Do your bank account and your heart a big favor and go out for a run, take a brisk walk, ride a bicycle or do some calisthenics. According to details revealed in a recent story in The New York Times, regular exercise is so important that walking at least 30 minutes a day (for just five days a week) will save you roughly $2,500 a year in medical costs related to heart disease. And, a lack of regular exercise is nearly as bad as smoking.
It’s clear that physical inactivity can be expensive. That story in The New York Times also revealed that a lack of regular exercise also negatively impacts your life expectancy, your memory and your ability to learn.
The financial savings to be gained from regular exercise are in line with PHIT America’s efforts to get Congress to pass the PHIT Act, which will give consumers the option of using funds in their pre-tax medical accounts to pay for expenses related to sports, fitness and other physical activities. In other words, the PHIT Act will allow families and individuals to use these pre-tax savings for youth sports fees, health club dues, race registrations, purchase of sports and fitness equipment and more.
PHIT America and the membership of the Sports & Fitness Industry Association (SFIA) will be gathering in Washington, D.C. next week – specifically on March 22 -- for National Health Through Fitness Day, where the focal point of this day of advocacy will be getting Congress to pass the PHIT Act this year. Those interested in supporting the pro-PHIT Act lobbying effort can register their support of the legislation by accessing PASSThePHITAct.org.
The results of a long-term Swedish study of middle age males indicate that people who are physically inactive and out of shape are 42 percent more likely to die prematurely.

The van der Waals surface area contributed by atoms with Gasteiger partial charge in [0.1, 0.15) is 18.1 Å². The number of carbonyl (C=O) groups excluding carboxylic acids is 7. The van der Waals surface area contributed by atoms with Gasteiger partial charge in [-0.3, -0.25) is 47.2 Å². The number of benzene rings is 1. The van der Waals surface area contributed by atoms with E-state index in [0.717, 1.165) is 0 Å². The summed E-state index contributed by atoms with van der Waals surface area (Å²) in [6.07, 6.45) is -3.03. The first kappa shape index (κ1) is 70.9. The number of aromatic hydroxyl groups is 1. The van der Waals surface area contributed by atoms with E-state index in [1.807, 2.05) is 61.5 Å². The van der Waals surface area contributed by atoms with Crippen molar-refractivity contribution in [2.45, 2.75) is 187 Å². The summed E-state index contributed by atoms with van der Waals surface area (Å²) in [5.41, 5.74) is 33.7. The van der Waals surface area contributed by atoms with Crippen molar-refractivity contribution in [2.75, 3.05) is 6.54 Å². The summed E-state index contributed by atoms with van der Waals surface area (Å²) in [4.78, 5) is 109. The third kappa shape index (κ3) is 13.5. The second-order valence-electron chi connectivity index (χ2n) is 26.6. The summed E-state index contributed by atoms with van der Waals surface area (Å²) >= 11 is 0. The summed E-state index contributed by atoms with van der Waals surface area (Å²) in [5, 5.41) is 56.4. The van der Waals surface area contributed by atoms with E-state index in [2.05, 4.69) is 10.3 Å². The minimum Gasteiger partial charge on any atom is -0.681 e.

Besides adding to the quality of your life, regular exercise sessions help improve your chances of your life being negatively impacted by depression, muscle wasting, the common cold, and as many as 13 types of cancer.
“It’s quite clear that the quality and quantity of your life is directly influenced by your willingness to break a sweat,” says Jim Baugh, Founder, PHIT America. “PHIT America is focused on getting all Americans physically active, as two-thirds of American children are not active to healthy standards and 28 percent of all Americans are physically inactive.”
The following members of the U.S. medical community agree with the theme of The New York Times story. They are also members of Doctors for PHIT America, all of whom believe that physical activity is the best prescription for total health.
“Exercise is the greatest medicine that we have,” says Dr. Darrin Bright, Director, OhioHealth Runner’s Clinic. “I believe exercise can change your life one step at a time.”
“Regular physical activity is one of the most important things a person can do to remain healthy,” says Dr. Liz Joy, Adjunct Professor, Family & Preventive Medicine, University of Utah School of Medicine. “The risk of doing nothing far exceeds any risk associated with a brisk walk!”
“We must put more emphasis on reducing the chance of sickness and health care issues by emphasizing exercise for all Americans. Physical activity is a powerful form of prevention and should become a major national priority,” Dr. Carrie Jaworski, MD, Clinical Assistant Professor, University of Chicago Pritzker School of Medicine.